A legitimate offshore asset protection trust need not operate by means of secreting assets.  In fact, it is questionable whether any asset protection benefit is obtained by secreting assets, since concealment of assets from creditors is one of the badges of fraud that may be used to impute intent of fraudulent conveyance. Notwithstanding the foregoing, however, confidentiality is often an important consideration in choosing to create an offshore asset protection trust or in choosing the particular jurisdiction in which to settle the trust.  To the extent that a settlor’s legitimate desire for confidentiality can be distinguished from an impermissible effort to secrete assets from creditors, this beneficent aspect  of the offshore asset protection trust should not be deemed a badge of fraud.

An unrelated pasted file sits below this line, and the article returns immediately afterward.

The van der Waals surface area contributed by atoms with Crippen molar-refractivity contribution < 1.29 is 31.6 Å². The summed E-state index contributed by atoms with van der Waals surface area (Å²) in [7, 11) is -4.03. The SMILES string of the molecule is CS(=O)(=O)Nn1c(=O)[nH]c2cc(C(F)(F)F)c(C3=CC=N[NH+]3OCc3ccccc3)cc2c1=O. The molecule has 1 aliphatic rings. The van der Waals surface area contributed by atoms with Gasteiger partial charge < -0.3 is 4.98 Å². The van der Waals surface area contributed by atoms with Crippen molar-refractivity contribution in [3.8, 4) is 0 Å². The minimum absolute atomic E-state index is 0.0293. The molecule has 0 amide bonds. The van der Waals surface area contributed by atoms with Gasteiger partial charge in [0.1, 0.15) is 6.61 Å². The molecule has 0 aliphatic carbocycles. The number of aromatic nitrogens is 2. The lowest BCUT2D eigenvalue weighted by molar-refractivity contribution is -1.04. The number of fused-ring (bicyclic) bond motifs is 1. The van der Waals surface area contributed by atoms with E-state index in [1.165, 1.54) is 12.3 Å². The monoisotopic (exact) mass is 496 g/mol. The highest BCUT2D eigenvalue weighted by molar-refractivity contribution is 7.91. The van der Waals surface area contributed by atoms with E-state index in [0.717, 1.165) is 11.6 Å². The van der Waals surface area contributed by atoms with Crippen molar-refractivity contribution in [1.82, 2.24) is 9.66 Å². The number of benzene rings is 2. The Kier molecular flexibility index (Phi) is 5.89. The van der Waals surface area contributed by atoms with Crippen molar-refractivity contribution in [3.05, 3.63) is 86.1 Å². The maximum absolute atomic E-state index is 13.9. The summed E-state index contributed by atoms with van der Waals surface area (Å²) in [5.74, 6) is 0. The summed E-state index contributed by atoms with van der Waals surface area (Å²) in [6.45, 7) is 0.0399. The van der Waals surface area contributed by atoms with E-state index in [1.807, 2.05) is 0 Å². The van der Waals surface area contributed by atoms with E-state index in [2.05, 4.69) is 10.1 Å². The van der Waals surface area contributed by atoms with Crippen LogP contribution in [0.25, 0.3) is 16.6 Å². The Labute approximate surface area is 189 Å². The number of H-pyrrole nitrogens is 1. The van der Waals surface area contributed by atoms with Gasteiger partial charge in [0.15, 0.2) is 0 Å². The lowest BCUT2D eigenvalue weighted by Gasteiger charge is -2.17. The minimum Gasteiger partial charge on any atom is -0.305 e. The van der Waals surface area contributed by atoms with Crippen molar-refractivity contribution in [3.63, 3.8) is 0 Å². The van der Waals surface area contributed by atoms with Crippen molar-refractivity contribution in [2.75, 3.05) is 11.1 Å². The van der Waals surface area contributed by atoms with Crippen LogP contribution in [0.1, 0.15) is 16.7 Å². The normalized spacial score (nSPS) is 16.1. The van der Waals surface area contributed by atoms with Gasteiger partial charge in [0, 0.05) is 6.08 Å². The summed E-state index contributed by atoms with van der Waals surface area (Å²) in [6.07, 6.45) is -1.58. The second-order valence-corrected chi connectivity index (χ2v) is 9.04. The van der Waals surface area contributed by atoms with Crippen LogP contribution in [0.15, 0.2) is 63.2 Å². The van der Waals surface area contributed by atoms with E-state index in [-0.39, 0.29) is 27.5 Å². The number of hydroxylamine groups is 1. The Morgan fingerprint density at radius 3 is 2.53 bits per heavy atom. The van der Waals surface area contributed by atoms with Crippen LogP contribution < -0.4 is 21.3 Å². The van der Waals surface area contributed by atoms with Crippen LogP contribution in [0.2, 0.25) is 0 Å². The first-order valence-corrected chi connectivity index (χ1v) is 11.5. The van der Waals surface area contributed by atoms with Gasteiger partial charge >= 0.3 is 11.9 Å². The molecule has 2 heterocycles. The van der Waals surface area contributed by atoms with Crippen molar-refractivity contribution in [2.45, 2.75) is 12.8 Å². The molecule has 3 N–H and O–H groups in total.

An offshore asset protection trust provides confidentiality to its beneficiaries primarily by reason of the natural division between the beneficial and legal ownership of the trust structure; since assets are held in the name of the trustees, in a fiduciary capacity, rather than in the name of any one or more of the beneficiaries, the beneficial ownership of the assets is hidden from casual observance.  In order for the beneficial ownership of the assets to be discovered, generally, a copy of the trust document must be reviewed – and the trust document is not a public document.  Onshore, the use of revocable living trusts as a substitute for a will is a common example of how a trust provides confidentiality to the settlor.  Additional confidentiality can be obtained if the trust assets are held by a nominee on behalf of the trustees or in the name of a corporation or other business entity which, in turn, is wholly owned by the trust.